‘Introduction: Repetition and Difference’ 1-35 in:
Deleuze, G., Patton, P., 2014. Difference and repetition. Bloomsbury Academic, London ; New York.
Repetition and resemblance are different in kind – extremely so.
Generality presents two major orders: the qualitative order of resemblances and the quantitative order of equivalences. Cycles and equalities are their respective symbols.
Repetition as a conduct and as a point of view concerns non-exchangeable and non-substitutable singularities.
Reflections, echoes, doubles and souls do not belong to the domain of resemblance or equivalence; and it is no more possible to exchange one’s soul than it is to substitute real twins for one another.
If exchange is the criterion of the generality, theft and gift are those of repetition. There is, therefore, an economic difference between the two.
To repeat is to behave in a certain manner, but in relation to something unique or singular which has no equal or equivalent. And perhaps this repetition at the level of external conduct echoes, for its own part, a more secret vibration which animates i, a more profound, internal repetition within the singular.
This is the apparent paradox of festivals: they repeat an “unrepeatable”. They do not add a second or a third time to the first, but carry the first time to the “nth” power.
With respect to this power, repetition interiorizes and thereby reverses itself: as Péguy says, it is not Federation Day which commemorates or represents the fall of the Bastille, but the fall of the Bastille which celebrates and repeats in advance all the Federation Days; or Monet’s first water lili which repeats all the others.
Generality, as generality of the particular, thus stands opposed to repetition as universality of the singular.
The repetition of a work of art is like a singularity without concept, and it is not by chance that a poem must be learned by heart.
The head is the organ of exchange, but the heart is the amorous organ of repetition.
Pius Servien rightly distinguished two languages: the language of science, dominated by the symbol of equality, in which each term may be replaced by others; and lyrical language, in which every term in irreplaceable and can only be repeated.
Far from grounding repetition, law shows, rather, how repetition would remain impossible for pure subjects of law – particulars. It condemns them to change.
As an empty form of difference, an invariable form of variation, a law compels its subjects to illustrate it only at the cost of their own change. No doubt there are as many constants as variables among the terms designated by laws, and as many permanences and perseverations as there are fluxes and variations in nature. However, a perseveration is still not a repetition.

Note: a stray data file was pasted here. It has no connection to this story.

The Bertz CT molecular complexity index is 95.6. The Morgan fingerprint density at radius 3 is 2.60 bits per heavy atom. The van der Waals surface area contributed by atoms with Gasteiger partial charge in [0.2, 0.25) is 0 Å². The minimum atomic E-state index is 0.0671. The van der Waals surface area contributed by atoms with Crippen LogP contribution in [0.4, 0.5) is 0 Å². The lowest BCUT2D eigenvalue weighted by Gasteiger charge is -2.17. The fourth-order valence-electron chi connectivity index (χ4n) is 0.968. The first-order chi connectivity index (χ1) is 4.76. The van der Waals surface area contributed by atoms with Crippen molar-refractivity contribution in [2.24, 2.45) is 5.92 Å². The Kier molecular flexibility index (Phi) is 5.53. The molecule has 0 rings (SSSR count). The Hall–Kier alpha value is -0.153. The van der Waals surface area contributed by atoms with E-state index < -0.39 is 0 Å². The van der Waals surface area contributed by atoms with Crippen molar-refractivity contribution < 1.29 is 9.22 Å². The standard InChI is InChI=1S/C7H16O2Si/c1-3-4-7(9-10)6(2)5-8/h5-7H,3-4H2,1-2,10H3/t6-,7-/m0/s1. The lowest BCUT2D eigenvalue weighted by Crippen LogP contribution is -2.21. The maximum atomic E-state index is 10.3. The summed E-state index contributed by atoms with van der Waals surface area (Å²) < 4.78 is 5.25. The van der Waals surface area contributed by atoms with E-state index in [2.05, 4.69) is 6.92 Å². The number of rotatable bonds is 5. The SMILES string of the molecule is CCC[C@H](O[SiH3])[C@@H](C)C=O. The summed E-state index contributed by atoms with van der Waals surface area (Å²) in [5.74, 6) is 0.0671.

So at each level, it is in relation to large, permanent natural objects that the subject of a law experiences its own powerlessness to repeat and discovers that this powerlessness is already contained in the object, reflected in the permanent object wherein it sees itself condemned. Law unites the change of the water and the permanence of the river.
If repetition exists, it expresses at once a singularity opposed to the general, a universality opposed to the particular, a distinctive opposed to the ordinary, an instantaneity opposed to variation and an eternity opposed to permanence. In every respect, repetition is a transgression. It puts law into question, it denounces its nominal or general character in favour of a more profound and more artistic reality.
From the point of view of scientific experiment, it seems difficult to deny a relationship between repetition and law. However we must ask under what conditions experimentation ensures repetition.
Natural phenomena are produced in a free state, where any inference is possible among the vast cycles of resemblance: in this sense, everything reacts on everything else, and everything resembles everything else (resemblance of the diverse with itself).
Expecting repetition from the law of nature is the “Stoic” error. The wise must be converted into the virtuous; the dream of finding a law which would make repetition possible passes over to the moral sphere.
Moralists sometimes present the categories of Good and Evil in the following manner: every time we try to repeat according to natures or as natural beings (repetition of a pleasure, of a past, of a passion) we throw ourselves into a demonic and already damned exercise which can end only in boredom or despair. The Good, by contrast, holds out the possibility of repetition, of successful repetition and of the spirituality of repetition, because it depends not upon a law of nature but on a law of duty, of which, as moral beings, we cannot be subjects without also being legislators.
It is useless to point to the existence of immoral or bad habits: it is the form of habit – or, as Bergson used to say, the habit of acquiring habits (the whole of obligation) – which is essentially moral or has the form of the good.
[…] habit never gives rise to true repetition: sometimes the action changes and is perfected while the intention remains constant; sometimes the action remains the same in different contexts or with different intentions.
There again, if repetition is possible, it would appear only between or beneath the two generalities of perfection and integration, testifying to the presence of a quite different power, at the risk of overturning these two generalities.
If repetition is possible, it is as much opposed to moral law as it is to natural law. There are two known ways to overturn moral law.